Is Poor Greece a NATO Charity?
Greece is one of the poorest members of the European Union, having been battered by the IMF, Brussels and the European Bank into the status of an economic slave: hundreds of thousands of young people have left the country; the unemployment rate is high; and social services have been seriously eroded.
But Greece is now also a politico-military slave, barely responsible for its foreign policy, which is dictated by an Anglo-Saxon-led NATO. Not since the German appointed collaborationist government of 1941–1943 has there been such a wide gap between the people and their alleged leaders.
Yet despite this, Greece has sent weapons to the Ukraine, and continues to do so. When the Ukrainian Defence Minister visited Athens in April, he was promised more artillery and small arms ammunition shipments, access to Greek hospitals for wounded military personnel and additional Soviet-era BMP infantry fighting vehicles. Greek Defence Minister Nikos Panagiotopoulos said: ‘We will provide every support to Ukraine at this very important, crucial stage of the war, and will continue to support Ukraine for as long as it takes — that’s a very clear position that we have taken from the outset.’ By ‘we’, he certainly does not represent the Greek people, but rather a NATO quisling government.
As the Kiev US-instructed leadership continues to lose soldiers and equipment on a massive scale, one can legitimately ask what is the point of continuing any support, other than strictly humanitarian, for Ukraine. Ukraine is one the world’s most corrupt countries, possibly even more corrupt than before, as a result of the Maidan coup and its attack on the Russian-speakers of the Donbas. The corruption is so eye-watering that it has been impossible to cover up: several senior Ukrainian officials were dismissed early this year, in the wake of a corruption scandal surrounding illicit payments to deputy ministers and over-inflated military contracts: five regional governors, four deputy ministers and two heads of a government agency left their posts, alongside the deputy head of the presidential administration and the deputy attorney general. These dismissals come across as window-dressing for passive readers in the West. But leopards do not change their spots.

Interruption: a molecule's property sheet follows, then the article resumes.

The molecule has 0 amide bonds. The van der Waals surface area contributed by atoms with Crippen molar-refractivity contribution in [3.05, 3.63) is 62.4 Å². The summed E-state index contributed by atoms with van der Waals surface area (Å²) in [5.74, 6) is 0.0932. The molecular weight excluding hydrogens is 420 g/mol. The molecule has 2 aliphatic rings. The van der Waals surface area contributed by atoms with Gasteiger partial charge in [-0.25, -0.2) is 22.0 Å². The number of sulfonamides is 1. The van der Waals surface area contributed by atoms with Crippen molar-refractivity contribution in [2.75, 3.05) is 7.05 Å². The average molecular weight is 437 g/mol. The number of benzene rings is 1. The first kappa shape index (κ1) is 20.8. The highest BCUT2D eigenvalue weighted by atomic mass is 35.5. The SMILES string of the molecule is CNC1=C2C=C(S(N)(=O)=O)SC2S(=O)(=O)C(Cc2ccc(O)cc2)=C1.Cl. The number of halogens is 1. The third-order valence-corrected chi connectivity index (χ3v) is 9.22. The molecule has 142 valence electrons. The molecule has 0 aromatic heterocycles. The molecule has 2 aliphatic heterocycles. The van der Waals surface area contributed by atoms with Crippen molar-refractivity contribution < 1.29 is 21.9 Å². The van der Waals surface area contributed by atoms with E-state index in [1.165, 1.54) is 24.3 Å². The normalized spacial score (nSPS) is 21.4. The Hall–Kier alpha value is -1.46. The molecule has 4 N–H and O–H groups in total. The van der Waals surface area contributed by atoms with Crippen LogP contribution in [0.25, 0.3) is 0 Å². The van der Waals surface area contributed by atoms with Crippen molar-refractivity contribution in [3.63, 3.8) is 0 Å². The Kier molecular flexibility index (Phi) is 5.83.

Apart from massive economic corruption, security officials have been dismissed for alleged treachery: Zelensky dismissed the head of Ukraine's spy agency (SBU) and the prosecutor general. There is indeed a feeling of paranoia and mutual suspicion in Kiev itself, where there is underground support for Moscow, as well as for Ukrainian officials in Russian areas of the Ukraine, who are fully behind Moscow.
Militarily, matters are even more surrealistic: in Kiev’s desperation to receive ever more money and weapons, Zelenski is trying to show that Kiev deserves yet more billions of dollars and weapons, since his armed forces are ‘winning’. Yet the opposite is the case: every day, in their so-called offensive, Kiev is losing hundreds of men, tanks, armoured vehicles and artillery pieces, without territorial gains. The armed forces are beginning to see that their alleged offensive is just a political show without military reasoning.
Of course, the Ukrainian artillery attack on Belgorod continues, since cowards often attack those who cannot defend themselves, namely unarmed civilians. In the meantime, Russia grows stronger and Europe weaker, with Europeans paying through the nose for failed sanctions, while Russia grows stronger: one interesting effect on Russia is that many are spending their holidays in such places as the Curonian Spit in near Zelenograd, which is becoming a veritable Côte d’Azur of the North.
Yet the Greek government continues to pour arms into a black hole, when it should use the money to pay pensions (many have been waiting for years) and improve, at the very least, its health services. Recently, a young mother-to-be died with her about-to-be-born baby while waiting five hours for an ambulance. It seems that the Greek government prefers to use its hospitals for wounded Ukrainian soldiers.
As for Cyprus, where the people are generally friendly towards the large number of Russian residents, many wonder why a tiny country with nearly one quarter of its population being non-Cypriot, and which in 2011 succumbed to a ‘haircut’ of government debt that weakened its economy for years to come, is taking in Ukrainian refugees, adding to an already huge burden; why the Cypriot government has so far given over 3 million Euros in financial aid; but in particular, why Cyprus is now offering technical training to the Ukrainian military on clearing landmines. A mere drop in the ocean, some might say, yet hardly necessary, given Cyprus’ size and economic problems; but it is good public relations for NATO.
The big question is how long is this absurd situation going to continue, while American shareholders become ever richer, and the people of Greece (and Europe) poorer. If push comes to shove, the world seems to have conveniently forgotten that Russia is the world’s top nuclear power, and that the use of tactical nuclear weapons cannot be ruled out if the madness continues for too long.
 Nedeljkovic, Srdjan and Gatopoulos, Derek, AP, April 6, 2023.
 Euronews and AFP report 30/1/23
 BBC News 18 July 2022
 Greek City Times, 7 June, Ekathimerini, 8 June.
 KNEWS 30 December 2022.
 Ekathimerini, 7 April 2023.